Pat is a big fan, having owned successive marques of Fusion balers since the original was launched.

"They aren't the cheapest baler on the market but for me they are very reliable and don't break down often," is his verdict.

Last year the team made 17,000 bales of silage and interestingly all but 700 bales were wrapped with a film wrap called Baletite, rather than the traditional net wrap.

Baletite has been designed to enhance the ensiling process and protect the bale contents by providing an additional air barrier.

Pat feels it also helps to retain a better bale shape by exerting a tighter grip around the bale circumference.

In terms of baling charges last year the team charged €14 per bale including plastic costs and VAT for mowing, baling and wrapping. Tedding adds an extra €10 per acre.

However, Pat says baling charges this year will have to be increased a little.

Diesel costs

"Last year's price just doesn't cover the 35pc rise in diesel costs we are seeing this summer, so I will need to adjust it upwards by a euro or two to account for that," he admitted.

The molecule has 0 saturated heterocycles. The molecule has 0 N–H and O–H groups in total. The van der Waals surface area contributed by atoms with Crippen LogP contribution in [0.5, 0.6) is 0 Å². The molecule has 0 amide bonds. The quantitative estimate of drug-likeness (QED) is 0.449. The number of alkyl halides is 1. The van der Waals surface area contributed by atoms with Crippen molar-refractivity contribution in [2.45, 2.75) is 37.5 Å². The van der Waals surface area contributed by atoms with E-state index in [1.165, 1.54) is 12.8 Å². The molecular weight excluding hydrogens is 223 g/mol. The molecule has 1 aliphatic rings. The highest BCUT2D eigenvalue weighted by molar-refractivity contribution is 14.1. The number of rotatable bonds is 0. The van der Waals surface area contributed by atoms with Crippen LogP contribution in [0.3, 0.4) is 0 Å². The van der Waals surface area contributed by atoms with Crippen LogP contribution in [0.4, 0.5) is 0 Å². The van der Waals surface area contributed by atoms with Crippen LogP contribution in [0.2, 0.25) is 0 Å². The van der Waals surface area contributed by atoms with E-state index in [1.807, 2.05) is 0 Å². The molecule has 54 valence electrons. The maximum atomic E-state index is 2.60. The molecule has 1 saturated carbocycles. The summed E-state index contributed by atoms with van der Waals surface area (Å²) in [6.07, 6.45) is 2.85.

Turning to mowing and tedding machinery, the team runs four Claas mowers (two front and rear combinations), as well as a new Claas 1100T 11m tedder bought this year.

Moving bales will be big business this summer as the team anticipate a huge amount of round bales will be made after the fodder crisis.

On this front the Halpins depend on their Keltec ten-pack bale handler, which Pat tips as one of the handiest machines in the fleet.

"Very few of our customers now wouldn't ask you to move bales here or there so we see it as an integral part of the fleet," he revealed.

Zero Grazing on the rise

A contracting outfit this size requires considerable fire power, so perhaps unsurprisingly the Halpin machinery fleet comprises of no less than 10 tractors. Claas is the dominant brand by far, making up eight of the modern tractor fleet.